What to visit in Schoenstatt


Original Shrine

The Original Shrine is always the first place to visit, followed by the tomb of Father Kentenich in the Adoration Church. If you are able to spend more time, you can plan your pilgrimage through this town which belongs to Our Lady.

Choosing which places to visit depends on the length of your stay in Schoenstatt.

It is important to know that, contrary to what some people think, Schoenstatt is not a building but a village, stretching across the valley that gives the Schoenstatt Movement its name (beautiful place) to the easternmost part of Vallendar and Westerwald. Schoenstatt is surrounded by four hills dividing it into three different areas (accessed by the three roads – Höhrerstrasse, Hillscheiderstrasse and Wambachtal) with its respective streams that meet in the valley and flow on to the Rhine River. The movement has extended from the valley where Mother Shrine is located to these hills and Schoenstatt’s history has given them their names: Mount Schoenstatt (in the east), Mount Regina and Mount Nazareth (towards the north), Mount Sion and Mount Moriah (in the south). The main houses belonging to the various communities of which the movement is comprised and their respective shrines and unique characteristics can be found on these hills.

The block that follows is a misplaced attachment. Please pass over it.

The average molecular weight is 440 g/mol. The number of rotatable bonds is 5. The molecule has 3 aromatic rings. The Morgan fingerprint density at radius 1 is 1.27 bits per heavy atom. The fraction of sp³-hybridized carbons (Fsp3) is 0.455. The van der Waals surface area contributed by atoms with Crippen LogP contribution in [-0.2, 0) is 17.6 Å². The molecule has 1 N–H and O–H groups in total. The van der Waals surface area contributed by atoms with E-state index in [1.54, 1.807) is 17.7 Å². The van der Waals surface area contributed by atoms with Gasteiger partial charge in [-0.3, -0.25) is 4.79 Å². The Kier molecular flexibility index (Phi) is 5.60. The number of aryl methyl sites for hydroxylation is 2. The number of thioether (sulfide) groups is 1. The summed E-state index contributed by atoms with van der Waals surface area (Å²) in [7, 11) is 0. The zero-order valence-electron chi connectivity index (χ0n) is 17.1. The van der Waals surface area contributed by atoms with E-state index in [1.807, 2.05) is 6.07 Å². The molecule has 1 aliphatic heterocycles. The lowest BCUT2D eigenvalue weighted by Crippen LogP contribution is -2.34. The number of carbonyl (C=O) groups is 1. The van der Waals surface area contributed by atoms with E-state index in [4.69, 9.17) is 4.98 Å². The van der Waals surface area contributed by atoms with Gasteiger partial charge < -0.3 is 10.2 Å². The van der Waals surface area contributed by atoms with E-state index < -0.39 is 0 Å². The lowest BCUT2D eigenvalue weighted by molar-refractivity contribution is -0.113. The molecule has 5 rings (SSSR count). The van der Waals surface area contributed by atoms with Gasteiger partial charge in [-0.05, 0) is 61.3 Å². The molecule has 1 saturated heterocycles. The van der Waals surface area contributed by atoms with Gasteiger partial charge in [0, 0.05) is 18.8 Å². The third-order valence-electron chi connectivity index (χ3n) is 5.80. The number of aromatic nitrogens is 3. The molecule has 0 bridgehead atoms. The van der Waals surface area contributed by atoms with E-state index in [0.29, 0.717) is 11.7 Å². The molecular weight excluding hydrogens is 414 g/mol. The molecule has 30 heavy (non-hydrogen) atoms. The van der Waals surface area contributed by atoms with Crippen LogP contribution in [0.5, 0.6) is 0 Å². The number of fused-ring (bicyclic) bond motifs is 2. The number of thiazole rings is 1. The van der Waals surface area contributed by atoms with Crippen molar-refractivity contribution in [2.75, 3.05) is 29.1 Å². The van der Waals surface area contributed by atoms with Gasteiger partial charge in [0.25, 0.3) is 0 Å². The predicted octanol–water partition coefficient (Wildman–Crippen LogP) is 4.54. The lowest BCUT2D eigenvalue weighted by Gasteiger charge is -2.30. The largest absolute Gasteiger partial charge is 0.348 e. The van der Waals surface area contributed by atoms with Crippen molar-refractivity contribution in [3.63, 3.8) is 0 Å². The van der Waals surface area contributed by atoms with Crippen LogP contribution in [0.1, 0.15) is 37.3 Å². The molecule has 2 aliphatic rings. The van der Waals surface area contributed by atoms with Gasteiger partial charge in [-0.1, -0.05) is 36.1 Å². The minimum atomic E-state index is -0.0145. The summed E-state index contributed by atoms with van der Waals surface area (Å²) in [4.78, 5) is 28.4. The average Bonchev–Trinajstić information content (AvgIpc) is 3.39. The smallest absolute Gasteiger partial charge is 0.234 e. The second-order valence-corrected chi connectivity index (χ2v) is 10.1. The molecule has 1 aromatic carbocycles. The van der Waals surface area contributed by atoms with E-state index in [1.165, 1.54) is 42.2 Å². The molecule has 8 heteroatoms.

The Original Shrine

The original Shrine The heart of Schoenstatt beats within these walls. Everyone who “comes home” prepares their own heart for a personal encounter with the Mother Thrice Admirable, Queen and Victress of Schoenstatt.

The chapel that gave origin to the Schoenstatt Movement was once dedicated to Saint Michael. Its existence is first mentioned in 1319. It was plundered and destroyed twice but was later rebuilt in 1681 and in 1812.  The building as we know it today, dates back to the second reconstruction.  At the time, it is thought that it a was used as a cemetery chapel.

In 1914, almost two years after Fr. Kentenich became the spiritual director for the young minor seminarians, he used it as a meeting place for a group of students who were striving for a different way of living.  Fr. Kentenich asked for the use of the abandoned chapel once dedicated to Saint Michael. The superior agreed and the young boys began to restore the chapel, which they started to use in August of that year.

Meanwhile, the idea that gave birth to this place of grace was maturing in Father Kentenich’s heart. World War I had already started, posing great danger and a challenge for the young students. A newspaper article about the Marian shrine in Pompeii, Italy inspired Father Kentenich to propose a “favourite secret idea,” a “daring thought” to the young men on October 18, 1914: he invited them to seal a “covenant of love” with the Blessed Mother and to invite her to dwell spiritually in this small chapel converting it into a place of pilgrimage and a place of grace. History has proven that Father Kentenich was not mistaken in the interpretation of God’s plans. The talk he gave at that time is now called the “Founding Document.”

On July 9, 1947, Pope Pius XII granted a plenary indulgence to all those who would visit the shrine as pilgrims and who fulfill the necessary requirements.

There is daily adoration of the Blessed Sacrament in the shrine. Christ and Mary are always at the center.

The Original Shrine is open from 6:00 to 21:00


Mass Hours: